Why Some Dogs And Cats Have Two Different-Colored Eyes
It’s more common than you think.
Animal eyes come in a variety of beautiful, striking colors — blue, green, brown, violet, yellow and, occasionally, a combination of two or more.
This condition, known as heterochromia iridum, has inspired quite a few myths and legends. One myth even claims that dogs with this special trait have the power to see heaven with one eye and earth with the other.
So what is the real reason why dogs and cats have two different-colored eyes? The cause of this trait is not quite as mystical as it seems.
You can chalk this variation in eye pigmentation up to good ol’ genetics, explains veterinary ophthalmologist Dr. Laura Proietto.
“Much like many other details of our body who make us who we are, DNA is the culprit. The color of the eye is determined by multiple genes that program how much pigment is present in the iris itself,” Proietto tells The Dodo. “A blue eye has less pigment than brown and this difference occurs during development in utero.”
This differentiation in melanin, the pigment that gives our skin, hair and eyes their distinctive shade, is evident as soon as a puppy or kitten takes her first look at the world.
It’s more common in certain breeds
The more variation in coat pattern, the more likely a dog is to have blue eyes or different-colored eyes, notes Proietto. The difference in color between eyes (heterochromia iridum) or within the same eye (heterochromia iridis) is more common in breeds that carry the merle gene, which produces coats with a “great variation in pigmentation,” such as dapple, harlequin or white coats.
While rare in breeds like Labradors and poodles, explains Proietto, having eyes of different colors (sometimes referred to as being “bi-eyed”) is fairly common in Australian cattle dogs and shepherds, boxers, collies, Great Danes, dachshunds, Dalmatians, malamutes, Old English sheepdogs, Siberian huskies and Weimaraners.
In cats, the trait can be found in breeds including Siamese, Burmese, Abyssinian and Persian. Complete heterochromia can often be found in white cats, where the white gene or white spotting gene creates a loss in pigment, turning one eye blue and the other green, yellow or brown. A feline with this coloring is commonly referred to as an “odd-eyed cat."
It can make animals more sensitive to light
There are no specific health risks associated with the condition, but you may want to keep your pet out of bright sunlight — or get them a pair of shades. “Heterochromia iridis [color variation centralized to one eye] can make dogs and cats more sensitive to sunlight,” Proietto explains. “Without the protection of pigment to help block the bright light, even when the pupil is constricted, more light reaches the retina at the back of the eye which can be painful like when we see a flash or accidentally look at the sun.”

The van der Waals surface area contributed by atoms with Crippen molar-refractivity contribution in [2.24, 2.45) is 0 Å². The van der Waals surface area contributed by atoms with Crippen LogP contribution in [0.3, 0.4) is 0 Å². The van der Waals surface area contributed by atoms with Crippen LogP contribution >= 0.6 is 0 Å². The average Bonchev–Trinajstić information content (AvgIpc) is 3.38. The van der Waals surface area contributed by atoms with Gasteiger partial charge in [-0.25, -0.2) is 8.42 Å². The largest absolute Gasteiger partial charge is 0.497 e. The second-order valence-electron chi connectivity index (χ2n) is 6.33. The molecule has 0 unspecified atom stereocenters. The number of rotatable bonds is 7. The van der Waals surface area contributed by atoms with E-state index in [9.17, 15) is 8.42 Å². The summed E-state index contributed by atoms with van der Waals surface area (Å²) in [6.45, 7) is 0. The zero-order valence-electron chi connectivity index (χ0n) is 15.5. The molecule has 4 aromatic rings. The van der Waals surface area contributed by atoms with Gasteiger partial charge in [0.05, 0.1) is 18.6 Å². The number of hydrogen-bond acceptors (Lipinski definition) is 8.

They are otherwise healthy
When occurring naturally, a dog or cat born with this unique eye color is usually perfectly healthy — however, they should never be bred that way on purpose, as animals can be born deaf or blind. The condition should not affect a dog or cat’s eyesight unless they have other genetic abnormalities in eye structure sometimes associated with heterochromia, such as a coloboma, explains Proietto, which in rare cases can cause blindness.
Of course, for concerned pet owners, it’s better to be safe than sorry. “If your pet has a merle, dapple, harlequin or white hair coat it is important to have their eyes evaluated in case they have other developmental abnormalities that aren't seen as readily as the color of their eyes,” Proietto recommends. “This is often the sole manifestation of color variation, but can indicate that further examination would be in their best interest.”
The only other time pet owners should be truly concerned about eye color? “If the color of the eye changes. That is never considered normal and is an indication that something is going wrong.”